Within these limits were supposed to be contained 16,767 acres, or about twenty-six and one-fifth square miles. To make up the six miles square usually included in a township, there were granted 2,000 acres directly south of Newport, called Coventry Gore, which still belongs to the town, and 4,273 acres in Chittenden county, east of Starksboro, called Buel’s Gore. The northern part of Buel's Gore was annexed to Huntington in 1794, and it all now practically belongs to that town. That part of Coventry which bordered on Lake Memphremagog, being in the form of a slip, 108 rods wide on the lake, and two miles, four rods long, was called Coventry Leg, somewhat inappropriately, as it was narrowest where it joined the body of the town, and widened as it extended north. In 1816, it was annexed to Newport. Five rights were reserved by the charter, one for the benefit of a college in the State, one for the benefit of a county grammar school, one for the benefit of schools in the town, one for the first settled minister, and one for the support of the ministry, as the inhabitants should direct. November3,1841, the name of the town was changed to Orleans, and altered back to Coventry  November 1, 1843.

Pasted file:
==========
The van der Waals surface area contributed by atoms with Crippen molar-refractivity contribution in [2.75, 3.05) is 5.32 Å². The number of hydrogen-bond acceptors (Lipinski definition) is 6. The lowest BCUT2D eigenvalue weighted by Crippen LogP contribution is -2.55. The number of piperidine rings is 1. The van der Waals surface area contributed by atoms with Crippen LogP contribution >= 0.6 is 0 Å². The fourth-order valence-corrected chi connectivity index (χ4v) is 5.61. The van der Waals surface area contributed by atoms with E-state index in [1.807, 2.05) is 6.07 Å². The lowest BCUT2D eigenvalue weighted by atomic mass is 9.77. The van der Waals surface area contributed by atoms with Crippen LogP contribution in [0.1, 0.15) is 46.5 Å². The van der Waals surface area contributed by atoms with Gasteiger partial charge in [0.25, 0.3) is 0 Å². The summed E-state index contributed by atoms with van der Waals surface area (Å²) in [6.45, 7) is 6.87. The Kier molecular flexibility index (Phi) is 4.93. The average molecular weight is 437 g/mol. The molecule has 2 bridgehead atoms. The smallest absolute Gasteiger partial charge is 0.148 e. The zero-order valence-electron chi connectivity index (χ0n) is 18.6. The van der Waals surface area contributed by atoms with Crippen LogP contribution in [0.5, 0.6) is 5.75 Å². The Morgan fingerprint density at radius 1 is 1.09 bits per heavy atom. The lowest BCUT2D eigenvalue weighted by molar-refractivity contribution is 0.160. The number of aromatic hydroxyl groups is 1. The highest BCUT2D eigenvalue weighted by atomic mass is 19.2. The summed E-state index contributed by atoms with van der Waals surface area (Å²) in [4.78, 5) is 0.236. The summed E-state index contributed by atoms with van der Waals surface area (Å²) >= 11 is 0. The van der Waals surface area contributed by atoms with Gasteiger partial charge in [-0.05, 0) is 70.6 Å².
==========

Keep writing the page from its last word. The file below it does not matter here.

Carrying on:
The surface of Coventry is somewhat uneven, though not mountainous, with a very arable soil. Near the lake it is, in some places, clayey, and on Black river it is somewhat sandy, but through the township generally the soil consists of a deep, rich loam. The timber is mostly maple and beech, with some elm, basswood, birch, hemlock, spruce, fir, cedar, etc. Black river flows a northerly course through the central part of the town, into Lake Memphremagog. Barton river flows through the eastern part, parallel with the former, also emptying into the lake.  These streams are from four to eight rods wide and very deep near their mouths. They have several tributaries, all of which united afford the town a number of good mill-sites. The other waters of the territory are South bay of Lake Memphremagog, in the northern part, and two small ponds, Bowley's and Daggett's, in the western part. The geological structure of the town is composed of rocks of the calciferous mica schist, limestone, and clay slate formations. The two latter rocks being disposed in parallel ranges through the center of the town from north to south. No minerals of importance have been discovered. The products of this rich farming country, and also the manufactured goods, are afforded a convenient mode of transportation in the Passumpsic railroad, which extends through the eastern part of the town, with a station at East Coventry.